He got together a group of like-minded thinkers in the field of good governance and set about identifying areas where a qualified graduate or post-graduate could imbibe specialised education and practical/theoretical learning in the field of public service and administrative management. Eminent personalities like social thinker and columnist B. S. Raghavan, founder and Dean of Great Lakes Institute Dr. Bala Balachandran, managing director and CEO of Manipal Global Education Services S. Vaidheeswaran, founder-director of Symbiosis Pune Prof M S Pillai, former CEC T. S. Krishnamurthy and others joined hands with Hariharan to offer their expertise and wisdom for the formation of an idealcurriculum for IIG.
“Our foremost duty towards the nation and the world is to create the Next-Gen leadership who will think and act in unison towards the common good. If we do not create the right kind of leaders for the future, the world will soon be devoid of any future, worth rejoicing,” says Hariharan.
Thus, came about the formation of Indian Institute of Governance, an academia in the domain of Governance And Leadership (GOAL), to train and develop visionary leaders for India and the world. “Our vision isto create a pathway for our men and women to go up and steer the states and country from the top. To become the very hub and spokes of Indian governance, instead of being just the rim and wheels,” points out Hariharan.
“Itis very similar to the Hindu deity Lord Murugan - having six different faces, carrying 12 different tools/skills each related to that face, or a modern CNC machine turret carrying multiple tools for multiple operations. A leader has to be competent in all the aspects of leadership and needs to be a great visionary all the time,” says Hariharan.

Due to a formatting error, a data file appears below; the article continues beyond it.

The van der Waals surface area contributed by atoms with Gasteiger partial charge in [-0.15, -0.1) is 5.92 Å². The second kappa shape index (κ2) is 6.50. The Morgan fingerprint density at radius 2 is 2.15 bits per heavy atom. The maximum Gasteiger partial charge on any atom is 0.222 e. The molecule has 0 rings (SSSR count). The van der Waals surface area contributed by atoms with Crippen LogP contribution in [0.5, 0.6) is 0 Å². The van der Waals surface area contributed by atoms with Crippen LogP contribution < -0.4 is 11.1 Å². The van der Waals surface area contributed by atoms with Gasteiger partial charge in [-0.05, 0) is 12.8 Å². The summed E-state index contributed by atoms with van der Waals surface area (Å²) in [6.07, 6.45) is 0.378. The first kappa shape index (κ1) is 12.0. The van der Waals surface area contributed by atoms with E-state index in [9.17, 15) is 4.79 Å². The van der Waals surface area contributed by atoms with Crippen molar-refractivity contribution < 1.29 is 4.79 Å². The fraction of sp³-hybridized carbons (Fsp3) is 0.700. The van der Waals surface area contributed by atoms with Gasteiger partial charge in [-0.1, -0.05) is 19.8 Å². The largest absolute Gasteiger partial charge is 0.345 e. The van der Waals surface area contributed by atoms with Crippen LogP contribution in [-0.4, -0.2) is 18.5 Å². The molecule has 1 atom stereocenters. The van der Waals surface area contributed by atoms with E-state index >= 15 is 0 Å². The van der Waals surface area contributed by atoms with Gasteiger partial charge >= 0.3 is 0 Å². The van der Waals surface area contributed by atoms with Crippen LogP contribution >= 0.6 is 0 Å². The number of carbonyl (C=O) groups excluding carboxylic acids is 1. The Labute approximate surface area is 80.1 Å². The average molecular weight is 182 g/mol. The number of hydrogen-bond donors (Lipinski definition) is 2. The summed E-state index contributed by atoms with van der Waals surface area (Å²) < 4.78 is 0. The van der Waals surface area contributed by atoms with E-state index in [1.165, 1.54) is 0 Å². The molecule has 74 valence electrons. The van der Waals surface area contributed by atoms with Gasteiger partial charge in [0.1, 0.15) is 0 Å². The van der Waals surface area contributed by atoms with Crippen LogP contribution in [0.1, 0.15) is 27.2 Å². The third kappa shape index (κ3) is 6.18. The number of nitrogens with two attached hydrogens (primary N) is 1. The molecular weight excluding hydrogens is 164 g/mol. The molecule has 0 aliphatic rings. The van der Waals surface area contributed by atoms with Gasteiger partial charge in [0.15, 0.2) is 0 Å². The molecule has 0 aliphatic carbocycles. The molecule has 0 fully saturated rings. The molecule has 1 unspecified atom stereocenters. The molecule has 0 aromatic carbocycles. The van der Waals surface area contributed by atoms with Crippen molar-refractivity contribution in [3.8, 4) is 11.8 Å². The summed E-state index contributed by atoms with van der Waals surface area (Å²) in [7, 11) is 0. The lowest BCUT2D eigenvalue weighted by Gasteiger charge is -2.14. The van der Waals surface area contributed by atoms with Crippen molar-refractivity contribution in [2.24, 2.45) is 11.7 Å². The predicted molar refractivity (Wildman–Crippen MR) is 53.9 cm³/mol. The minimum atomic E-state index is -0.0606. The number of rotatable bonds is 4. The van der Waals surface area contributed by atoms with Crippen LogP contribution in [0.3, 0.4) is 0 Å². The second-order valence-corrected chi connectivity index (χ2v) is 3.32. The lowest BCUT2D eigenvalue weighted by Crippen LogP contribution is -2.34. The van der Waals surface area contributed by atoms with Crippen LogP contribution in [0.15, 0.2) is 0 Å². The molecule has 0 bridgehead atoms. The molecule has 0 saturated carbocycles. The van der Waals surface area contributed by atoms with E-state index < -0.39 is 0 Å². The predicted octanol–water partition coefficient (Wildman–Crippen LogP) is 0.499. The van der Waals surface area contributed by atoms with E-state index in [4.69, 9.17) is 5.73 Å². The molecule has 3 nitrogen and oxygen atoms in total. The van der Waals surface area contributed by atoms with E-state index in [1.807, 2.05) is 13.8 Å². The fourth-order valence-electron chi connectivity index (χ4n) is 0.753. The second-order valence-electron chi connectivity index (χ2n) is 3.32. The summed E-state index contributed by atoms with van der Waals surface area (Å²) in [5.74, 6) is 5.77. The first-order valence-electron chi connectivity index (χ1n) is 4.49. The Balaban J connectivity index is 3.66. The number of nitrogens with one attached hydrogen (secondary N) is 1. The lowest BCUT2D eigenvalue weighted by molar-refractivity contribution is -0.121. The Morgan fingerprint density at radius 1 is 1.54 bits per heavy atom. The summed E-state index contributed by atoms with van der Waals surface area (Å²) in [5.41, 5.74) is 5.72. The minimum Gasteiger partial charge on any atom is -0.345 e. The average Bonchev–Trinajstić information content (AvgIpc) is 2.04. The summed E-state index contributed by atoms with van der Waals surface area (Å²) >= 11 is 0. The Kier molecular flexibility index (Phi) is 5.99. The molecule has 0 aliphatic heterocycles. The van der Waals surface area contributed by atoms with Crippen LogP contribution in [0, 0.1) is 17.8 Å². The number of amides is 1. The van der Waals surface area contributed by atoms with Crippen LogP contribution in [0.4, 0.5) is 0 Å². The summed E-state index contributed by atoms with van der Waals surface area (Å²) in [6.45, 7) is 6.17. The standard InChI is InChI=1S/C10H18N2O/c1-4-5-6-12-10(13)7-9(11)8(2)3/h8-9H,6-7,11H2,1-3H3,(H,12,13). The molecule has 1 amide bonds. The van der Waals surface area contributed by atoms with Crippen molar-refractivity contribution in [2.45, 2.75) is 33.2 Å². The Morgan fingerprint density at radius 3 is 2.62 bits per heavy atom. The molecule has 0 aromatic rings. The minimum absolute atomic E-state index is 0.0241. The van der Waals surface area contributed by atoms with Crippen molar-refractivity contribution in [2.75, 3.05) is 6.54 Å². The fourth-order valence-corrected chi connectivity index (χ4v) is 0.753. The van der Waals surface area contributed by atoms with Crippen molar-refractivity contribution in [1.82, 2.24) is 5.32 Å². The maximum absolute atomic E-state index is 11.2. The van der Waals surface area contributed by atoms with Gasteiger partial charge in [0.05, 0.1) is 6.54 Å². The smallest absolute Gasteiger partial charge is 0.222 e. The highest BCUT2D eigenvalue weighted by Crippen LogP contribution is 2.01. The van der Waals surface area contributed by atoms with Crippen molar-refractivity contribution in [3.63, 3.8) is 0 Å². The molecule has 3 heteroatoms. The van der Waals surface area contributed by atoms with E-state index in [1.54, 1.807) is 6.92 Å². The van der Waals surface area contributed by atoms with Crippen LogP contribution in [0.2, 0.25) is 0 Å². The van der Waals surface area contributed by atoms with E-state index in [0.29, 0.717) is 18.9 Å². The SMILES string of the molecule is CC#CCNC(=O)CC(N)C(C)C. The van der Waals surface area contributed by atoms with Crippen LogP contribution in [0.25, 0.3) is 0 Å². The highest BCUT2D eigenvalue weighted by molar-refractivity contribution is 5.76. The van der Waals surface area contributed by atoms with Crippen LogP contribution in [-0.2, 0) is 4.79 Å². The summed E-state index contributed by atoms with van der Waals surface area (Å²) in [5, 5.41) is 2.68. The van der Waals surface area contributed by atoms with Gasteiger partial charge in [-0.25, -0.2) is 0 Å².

Hariharan envisages that, in the future, political parties and their leadership can draw upon the candidates from IIG to spearhead their electoral campaigns and head several crucial departments for the benefit of the state or nation. “Thereafter, all the practical experiences of each of these individuals will be documented and used as further study material for future students. The entire work of every Leader, his thought process, group findings, and presentations will be available in the IIG Portal to which every alumnus will have a life time access for interaction and learning. This will be such a great knowledge bank that, over a period of time, the entire political and administrative leadership of this country will comprise of qualified people in the art of good governance,” forecasts Hariharan.
Excerpts from an interview
What role will IIG play?
IIG will be the knowledge hub for Leadership and Governance run by an academic council consisting of the best minds in the country. A state and national level committee will beset up, under the supervision of a national governing body for executing the programmes. IIG with its global R&D and curriculum will be focusing and working continuously in shaping the methodologies, experiential learning, interaction with the thought andaction leaders, resource books, reference materials, visits, etc. guiding and detailing the pedagogy with a set of inputs and professors working under them. IIG, thus will not be spending its energy in raising huge structures but collaborate with existingInstitutes and deemed Universities of eminence to deliver the carefully designed courses.
What are these courses?
We are planning three types of courses to start with: An 18 month or 24 month programme of 9-12 Semesters that willbe called PG Diploma in Governance and Leadership. Three Semesters will be dedicated to experiential learning. A 36-48 months programme which will top up the above to give PG Masters in Governance and Leadership with 6 Semesters ofexperiential learning.
What are the prospects for candidates?
The Institution will be inviting all the leading parties - regional and national to visit the campus and hand pick the right candidates for the present and futureleadership of the party and start grooming them for party / national responsibilities.
Similarly, leading Corporates will be invited to hand pick the right candidate for their middle / upper levels. They will also be encouraged to start their own social enterprises / NGO’s and also emerge as consultants to various organisations.
Eventually every Alumni will be expected to serve the nation directly for a minimum of five to ten years to bring in enormous social changes.